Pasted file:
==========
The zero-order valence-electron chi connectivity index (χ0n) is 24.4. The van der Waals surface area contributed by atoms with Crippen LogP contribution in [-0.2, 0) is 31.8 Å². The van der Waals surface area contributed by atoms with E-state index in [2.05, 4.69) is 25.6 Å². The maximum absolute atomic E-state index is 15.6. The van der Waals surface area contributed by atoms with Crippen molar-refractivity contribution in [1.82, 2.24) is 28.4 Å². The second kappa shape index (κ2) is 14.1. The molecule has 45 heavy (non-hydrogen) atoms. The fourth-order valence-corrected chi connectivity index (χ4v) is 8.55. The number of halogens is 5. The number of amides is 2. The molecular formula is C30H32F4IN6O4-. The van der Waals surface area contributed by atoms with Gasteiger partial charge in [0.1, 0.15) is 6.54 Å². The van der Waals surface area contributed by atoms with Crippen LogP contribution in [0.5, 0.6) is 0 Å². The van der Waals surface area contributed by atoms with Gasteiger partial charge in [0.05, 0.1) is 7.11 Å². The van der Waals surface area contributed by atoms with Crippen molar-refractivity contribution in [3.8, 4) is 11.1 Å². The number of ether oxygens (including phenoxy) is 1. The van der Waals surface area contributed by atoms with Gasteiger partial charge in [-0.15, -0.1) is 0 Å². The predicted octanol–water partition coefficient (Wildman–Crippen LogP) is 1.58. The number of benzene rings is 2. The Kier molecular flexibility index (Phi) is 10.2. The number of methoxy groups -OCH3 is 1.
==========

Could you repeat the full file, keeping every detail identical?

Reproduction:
The zero-order valence-electron chi connectivity index (χ0n) is 24.4. The van der Waals surface area contributed by atoms with Crippen LogP contribution in [-0.2, 0) is 31.8 Å². The van der Waals surface area contributed by atoms with E-state index in [2.05, 4.69) is 25.6 Å². The maximum absolute atomic E-state index is 15.6. The van der Waals surface area contributed by atoms with Crippen molar-refractivity contribution in [1.82, 2.24) is 28.4 Å². The second kappa shape index (κ2) is 14.1. The molecule has 45 heavy (non-hydrogen) atoms. The fourth-order valence-corrected chi connectivity index (χ4v) is 8.55. The number of halogens is 5. The number of amides is 2. The molecular formula is C30H32F4IN6O4-. The van der Waals surface area contributed by atoms with Gasteiger partial charge in [0.1, 0.15) is 6.54 Å². The van der Waals surface area contributed by atoms with Crippen LogP contribution in [0.5, 0.6) is 0 Å². The van der Waals surface area contributed by atoms with Gasteiger partial charge in [0.05, 0.1) is 7.11 Å². The van der Waals surface area contributed by atoms with Crippen molar-refractivity contribution in [3.8, 4) is 11.1 Å². The number of ether oxygens (including phenoxy) is 1. The van der Waals surface area contributed by atoms with Gasteiger partial charge in [-0.15, -0.1) is 0 Å². The predicted octanol–water partition coefficient (Wildman–Crippen LogP) is 1.58. The number of benzene rings is 2. The Kier molecular flexibility index (Phi) is 10.2. The number of methoxy groups -OCH3 is 1.